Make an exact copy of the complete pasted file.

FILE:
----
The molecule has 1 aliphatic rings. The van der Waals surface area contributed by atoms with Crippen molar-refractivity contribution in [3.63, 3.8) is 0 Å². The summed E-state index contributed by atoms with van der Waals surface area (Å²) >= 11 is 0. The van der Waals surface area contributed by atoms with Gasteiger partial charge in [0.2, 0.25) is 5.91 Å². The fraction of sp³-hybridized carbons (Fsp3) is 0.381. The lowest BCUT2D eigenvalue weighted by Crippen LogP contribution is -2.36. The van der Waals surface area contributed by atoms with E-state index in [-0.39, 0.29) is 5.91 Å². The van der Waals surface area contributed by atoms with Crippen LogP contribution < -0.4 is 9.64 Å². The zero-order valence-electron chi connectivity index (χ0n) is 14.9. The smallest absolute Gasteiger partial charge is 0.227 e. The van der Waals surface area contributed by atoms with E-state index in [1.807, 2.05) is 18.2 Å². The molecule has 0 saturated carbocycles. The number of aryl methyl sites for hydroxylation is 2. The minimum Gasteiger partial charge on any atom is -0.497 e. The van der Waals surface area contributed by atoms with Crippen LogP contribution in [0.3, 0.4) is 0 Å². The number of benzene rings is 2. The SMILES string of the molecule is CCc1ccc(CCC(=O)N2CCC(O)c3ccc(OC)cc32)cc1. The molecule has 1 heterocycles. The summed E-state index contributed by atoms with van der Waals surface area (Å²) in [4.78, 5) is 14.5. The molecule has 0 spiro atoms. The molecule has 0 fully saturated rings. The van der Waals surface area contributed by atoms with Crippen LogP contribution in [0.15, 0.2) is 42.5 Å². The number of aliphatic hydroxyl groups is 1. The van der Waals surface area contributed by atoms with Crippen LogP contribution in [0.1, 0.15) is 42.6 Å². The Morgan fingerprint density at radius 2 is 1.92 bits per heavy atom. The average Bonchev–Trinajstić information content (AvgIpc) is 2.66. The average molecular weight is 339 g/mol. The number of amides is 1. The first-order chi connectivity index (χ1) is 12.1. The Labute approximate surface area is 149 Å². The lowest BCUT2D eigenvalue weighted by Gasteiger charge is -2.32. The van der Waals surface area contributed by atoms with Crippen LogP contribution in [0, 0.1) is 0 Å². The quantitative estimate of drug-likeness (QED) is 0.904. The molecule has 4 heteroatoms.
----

The molecule has 1 aliphatic rings. The van der Waals surface area contributed by atoms with Crippen molar-refractivity contribution in [3.63, 3.8) is 0 Å². The summed E-state index contributed by atoms with van der Waals surface area (Å²) >= 11 is 0. The van der Waals surface area contributed by atoms with Gasteiger partial charge in [0.2, 0.25) is 5.91 Å². The fraction of sp³-hybridized carbons (Fsp3) is 0.381. The lowest BCUT2D eigenvalue weighted by Crippen LogP contribution is -2.36. The van der Waals surface area contributed by atoms with E-state index in [-0.39, 0.29) is 5.91 Å². The van der Waals surface area contributed by atoms with Crippen LogP contribution < -0.4 is 9.64 Å². The zero-order valence-electron chi connectivity index (χ0n) is 14.9. The smallest absolute Gasteiger partial charge is 0.227 e. The van der Waals surface area contributed by atoms with E-state index in [1.807, 2.05) is 18.2 Å². The molecule has 0 saturated carbocycles. The number of aryl methyl sites for hydroxylation is 2. The minimum Gasteiger partial charge on any atom is -0.497 e. The van der Waals surface area contributed by atoms with Crippen LogP contribution in [0.3, 0.4) is 0 Å². The number of benzene rings is 2. The SMILES string of the molecule is CCc1ccc(CCC(=O)N2CCC(O)c3ccc(OC)cc32)cc1. The molecule has 1 heterocycles. The summed E-state index contributed by atoms with van der Waals surface area (Å²) in [4.78, 5) is 14.5. The molecule has 0 spiro atoms. The molecule has 0 fully saturated rings. The van der Waals surface area contributed by atoms with Crippen LogP contribution in [0.15, 0.2) is 42.5 Å². The number of aliphatic hydroxyl groups is 1. The van der Waals surface area contributed by atoms with Crippen LogP contribution in [0.1, 0.15) is 42.6 Å². The Morgan fingerprint density at radius 2 is 1.92 bits per heavy atom. The average Bonchev–Trinajstić information content (AvgIpc) is 2.66. The average molecular weight is 339 g/mol. The number of amides is 1. The first-order chi connectivity index (χ1) is 12.1. The Labute approximate surface area is 149 Å². The lowest BCUT2D eigenvalue weighted by Gasteiger charge is -2.32. The van der Waals surface area contributed by atoms with Crippen LogP contribution in [0, 0.1) is 0 Å². The quantitative estimate of drug-likeness (QED) is 0.904. The molecule has 4 heteroatoms.